In this section, we study how the graphs of functions change, ortransform, when certain specialized modifications are made to their formulas. The transformations we will study fall into three broad categories: shifts, reflections and scalings, and we will present them in that order. Suppose the graph below is the complete graph of a functionf.

(0,1) (2,3) (4,3) (5,5) x y 1 2 3 4 5 2 3 4 5 y=f(x)

The Fundamental Graphing Principle for Functions says that for a point (a, b) to be on the graph,

f(a) =b. In particular, we knowf(0) = 1,f(2) = 3,f(4) = 3 andf(5) = 5. Suppose we wanted to graph the function defined by the formulag(x) =f(x) + 2. Let’s take a minute to remind ourselves of what g is doing. We start with an input x to the function f and we obtain the output f(x). The function g takes the outputf(x) and adds 2 to it. In order to graphg, we need to graph the points (x, g(x)). How are we to find the values forg(x) without a formula for f(x)? The answer is that we don’t need aformula forf(x), we just need thevalues off(x). The values off(x) are the

y values on the graph of y =f(x). For example, using the points indicated on the graph off, we can make the following table.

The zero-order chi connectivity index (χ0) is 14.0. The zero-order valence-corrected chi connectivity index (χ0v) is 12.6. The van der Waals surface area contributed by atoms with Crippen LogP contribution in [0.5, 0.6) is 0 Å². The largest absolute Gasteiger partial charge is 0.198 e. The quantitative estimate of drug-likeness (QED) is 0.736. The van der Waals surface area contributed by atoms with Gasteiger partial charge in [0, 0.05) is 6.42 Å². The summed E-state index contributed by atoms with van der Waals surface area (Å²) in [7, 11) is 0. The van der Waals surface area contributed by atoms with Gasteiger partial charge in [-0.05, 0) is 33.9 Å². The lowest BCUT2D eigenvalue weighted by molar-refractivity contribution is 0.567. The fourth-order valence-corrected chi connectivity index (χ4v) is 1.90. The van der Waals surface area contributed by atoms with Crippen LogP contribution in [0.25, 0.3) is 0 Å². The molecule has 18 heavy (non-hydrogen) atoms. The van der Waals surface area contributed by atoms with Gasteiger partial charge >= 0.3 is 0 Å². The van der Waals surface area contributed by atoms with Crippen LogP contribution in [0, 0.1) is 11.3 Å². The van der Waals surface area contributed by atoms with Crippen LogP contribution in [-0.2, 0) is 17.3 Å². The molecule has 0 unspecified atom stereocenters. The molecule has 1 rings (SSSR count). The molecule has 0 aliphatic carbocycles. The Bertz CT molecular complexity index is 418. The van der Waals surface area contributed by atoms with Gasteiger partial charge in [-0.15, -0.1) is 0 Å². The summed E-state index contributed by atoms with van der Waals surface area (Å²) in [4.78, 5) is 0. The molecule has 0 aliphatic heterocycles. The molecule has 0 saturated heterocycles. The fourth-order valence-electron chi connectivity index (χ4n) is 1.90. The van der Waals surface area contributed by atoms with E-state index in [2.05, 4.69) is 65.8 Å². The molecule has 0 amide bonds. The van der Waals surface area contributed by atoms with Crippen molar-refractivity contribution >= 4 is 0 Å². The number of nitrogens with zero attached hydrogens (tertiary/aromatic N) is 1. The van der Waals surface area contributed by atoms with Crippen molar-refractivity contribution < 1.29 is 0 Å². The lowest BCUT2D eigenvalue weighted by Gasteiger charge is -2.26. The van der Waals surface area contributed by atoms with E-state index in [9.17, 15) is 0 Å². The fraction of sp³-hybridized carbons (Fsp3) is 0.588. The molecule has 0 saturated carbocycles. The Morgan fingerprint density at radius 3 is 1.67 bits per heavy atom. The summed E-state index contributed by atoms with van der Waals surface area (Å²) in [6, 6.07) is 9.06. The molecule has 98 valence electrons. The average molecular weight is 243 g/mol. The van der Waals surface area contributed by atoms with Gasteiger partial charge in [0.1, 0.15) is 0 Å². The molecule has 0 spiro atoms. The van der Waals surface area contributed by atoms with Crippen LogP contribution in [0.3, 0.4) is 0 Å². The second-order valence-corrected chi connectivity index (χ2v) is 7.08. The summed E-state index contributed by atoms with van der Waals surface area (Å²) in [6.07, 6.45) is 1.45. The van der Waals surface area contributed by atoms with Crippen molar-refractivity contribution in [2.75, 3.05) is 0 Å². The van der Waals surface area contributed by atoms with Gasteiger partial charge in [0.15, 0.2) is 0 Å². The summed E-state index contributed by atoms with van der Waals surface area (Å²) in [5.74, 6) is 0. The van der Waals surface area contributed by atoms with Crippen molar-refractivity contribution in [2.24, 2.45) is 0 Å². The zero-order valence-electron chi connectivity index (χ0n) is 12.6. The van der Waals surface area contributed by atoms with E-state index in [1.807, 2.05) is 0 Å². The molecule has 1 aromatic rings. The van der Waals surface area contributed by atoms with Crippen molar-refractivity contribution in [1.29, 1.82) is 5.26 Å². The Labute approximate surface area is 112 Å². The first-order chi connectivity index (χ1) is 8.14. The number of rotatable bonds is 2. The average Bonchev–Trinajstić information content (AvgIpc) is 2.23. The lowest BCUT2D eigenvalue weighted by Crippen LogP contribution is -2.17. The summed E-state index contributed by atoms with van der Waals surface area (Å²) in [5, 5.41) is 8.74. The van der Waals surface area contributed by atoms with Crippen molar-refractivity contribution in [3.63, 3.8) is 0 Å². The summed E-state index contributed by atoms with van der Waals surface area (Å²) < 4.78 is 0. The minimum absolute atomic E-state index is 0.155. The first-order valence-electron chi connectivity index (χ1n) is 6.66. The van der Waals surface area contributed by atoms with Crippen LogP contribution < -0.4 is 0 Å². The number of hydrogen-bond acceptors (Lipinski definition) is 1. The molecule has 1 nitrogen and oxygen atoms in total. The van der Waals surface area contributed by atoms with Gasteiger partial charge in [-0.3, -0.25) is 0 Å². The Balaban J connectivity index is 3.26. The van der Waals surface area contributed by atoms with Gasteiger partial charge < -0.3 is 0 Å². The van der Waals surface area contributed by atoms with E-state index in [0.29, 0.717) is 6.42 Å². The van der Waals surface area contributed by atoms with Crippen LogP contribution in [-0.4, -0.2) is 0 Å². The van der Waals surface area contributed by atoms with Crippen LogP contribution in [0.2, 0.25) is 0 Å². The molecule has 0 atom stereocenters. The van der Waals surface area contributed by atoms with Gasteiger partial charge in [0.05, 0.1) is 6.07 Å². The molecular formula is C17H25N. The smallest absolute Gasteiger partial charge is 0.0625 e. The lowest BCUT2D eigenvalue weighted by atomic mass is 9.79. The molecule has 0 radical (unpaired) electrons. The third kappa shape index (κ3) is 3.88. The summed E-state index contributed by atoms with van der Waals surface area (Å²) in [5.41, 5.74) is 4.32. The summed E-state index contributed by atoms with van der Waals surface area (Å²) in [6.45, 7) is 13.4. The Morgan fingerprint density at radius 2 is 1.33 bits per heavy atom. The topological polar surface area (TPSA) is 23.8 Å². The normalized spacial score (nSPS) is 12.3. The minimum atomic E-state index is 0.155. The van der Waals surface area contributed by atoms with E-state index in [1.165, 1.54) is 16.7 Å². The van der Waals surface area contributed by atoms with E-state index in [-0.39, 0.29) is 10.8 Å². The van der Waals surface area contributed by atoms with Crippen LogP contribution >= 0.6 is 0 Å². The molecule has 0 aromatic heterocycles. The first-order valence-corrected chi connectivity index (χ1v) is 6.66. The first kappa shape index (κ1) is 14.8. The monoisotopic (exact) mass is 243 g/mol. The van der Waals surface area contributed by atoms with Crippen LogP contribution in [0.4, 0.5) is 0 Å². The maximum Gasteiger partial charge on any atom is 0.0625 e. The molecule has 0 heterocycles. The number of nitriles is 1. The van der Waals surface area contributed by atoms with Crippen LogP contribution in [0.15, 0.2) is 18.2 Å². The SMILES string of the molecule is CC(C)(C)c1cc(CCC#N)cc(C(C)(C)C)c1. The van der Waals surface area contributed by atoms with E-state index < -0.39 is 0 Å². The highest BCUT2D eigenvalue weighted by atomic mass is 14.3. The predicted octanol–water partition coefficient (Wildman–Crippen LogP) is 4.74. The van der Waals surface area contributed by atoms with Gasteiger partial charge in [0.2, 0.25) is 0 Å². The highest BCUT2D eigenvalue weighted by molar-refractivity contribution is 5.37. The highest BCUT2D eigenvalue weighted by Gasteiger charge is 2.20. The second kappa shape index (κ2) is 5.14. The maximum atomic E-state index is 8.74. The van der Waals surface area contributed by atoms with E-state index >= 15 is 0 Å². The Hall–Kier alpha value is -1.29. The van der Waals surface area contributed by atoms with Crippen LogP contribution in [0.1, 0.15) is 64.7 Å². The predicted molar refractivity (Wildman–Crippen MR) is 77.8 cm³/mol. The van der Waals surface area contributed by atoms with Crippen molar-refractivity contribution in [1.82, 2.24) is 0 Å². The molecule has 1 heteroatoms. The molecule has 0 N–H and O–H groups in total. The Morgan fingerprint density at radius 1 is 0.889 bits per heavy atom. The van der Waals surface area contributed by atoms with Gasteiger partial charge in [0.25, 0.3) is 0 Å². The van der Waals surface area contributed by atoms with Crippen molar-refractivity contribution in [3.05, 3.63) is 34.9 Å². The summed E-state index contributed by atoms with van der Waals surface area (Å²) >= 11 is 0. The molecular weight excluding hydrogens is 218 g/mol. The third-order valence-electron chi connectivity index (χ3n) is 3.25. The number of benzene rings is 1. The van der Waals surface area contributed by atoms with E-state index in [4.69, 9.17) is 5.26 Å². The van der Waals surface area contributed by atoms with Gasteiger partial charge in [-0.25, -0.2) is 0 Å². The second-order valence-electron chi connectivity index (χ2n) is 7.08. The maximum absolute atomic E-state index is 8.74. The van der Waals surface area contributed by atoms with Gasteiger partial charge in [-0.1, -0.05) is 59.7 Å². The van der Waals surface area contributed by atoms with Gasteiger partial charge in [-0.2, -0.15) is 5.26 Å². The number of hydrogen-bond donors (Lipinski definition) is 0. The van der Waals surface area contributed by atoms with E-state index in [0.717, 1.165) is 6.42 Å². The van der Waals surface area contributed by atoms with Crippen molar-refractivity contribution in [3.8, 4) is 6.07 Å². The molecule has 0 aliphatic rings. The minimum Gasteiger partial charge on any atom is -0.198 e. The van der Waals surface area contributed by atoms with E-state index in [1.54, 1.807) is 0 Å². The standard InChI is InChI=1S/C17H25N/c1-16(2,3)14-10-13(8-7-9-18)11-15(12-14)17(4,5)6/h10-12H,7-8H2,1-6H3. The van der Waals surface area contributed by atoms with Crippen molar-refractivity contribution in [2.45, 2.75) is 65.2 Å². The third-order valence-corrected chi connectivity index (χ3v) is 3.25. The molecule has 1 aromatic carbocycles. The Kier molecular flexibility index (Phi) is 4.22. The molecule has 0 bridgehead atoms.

x (x, f(x)) f(x) g(x) =f(x) + 2 (x, g(x))

0 (0,1) 1 3 (0,3)

2 (2,3) 3 5 (2,5)

4 (4,3) 3 5 (4,5)

5 (5,5) 5 7 (5,7)

In general, if (a, b) is on the graph ofy =f(x), then f(a) =b, so g(a) =f(a) + 2 =b+ 2. Hence, (a, b+ 2) is on the graph ofg. In other words, to obtain the graph ofg, we add 2 to they-coordinate of each point on the graph of f. Geometrically, adding 2 to the y-coordinate of a point moves the point 2 units above its previous location. Adding 2 to every y-coordinate on a graph en masse is usually described as ‘shifting the graph up 2 units’. Notice that the graph retains the same basic shape as before, it is just 2 units above its original location. In other words, we connect the four points we moved in the same manner in which they were connected before. We have the results side-by-side at the top of the next page.

1.7 Transformations 121 (0,1) (2,3) (4,3) (5,5) x y 1 2 3 4 5 2 3 4 5 6 7 y=f(x) shift up 2 units −−−−−−−−−−−−→

add 2 to eachy-coordinate (0,3) (2,5) (4,5) (5,7) x y 1 2 3 4 5 1 2 4 5 6 7 y=g(x) =f(x) + 2

You’ll note that the domain of f and the domain of g are the same, namely [0,5], but that the range of f is [1,5] while the range ofg is [3,7]. In general, shifting a function vertically like this will leave the domain unchanged, but could very well affect the range. You can easily imagine what would happen if we wanted to graph the function j(x) =f(x)−2. Instead of adding 2 to each of the y-coordinates on the graph of f, we’d be subtracting 2. Geometrically, we would be moving the graph down 2 units. We leave it to the reader to verify that the domain of j is the same as f, but the range ofj is [−1,3]. What we have discussed is generalized in the following theorem.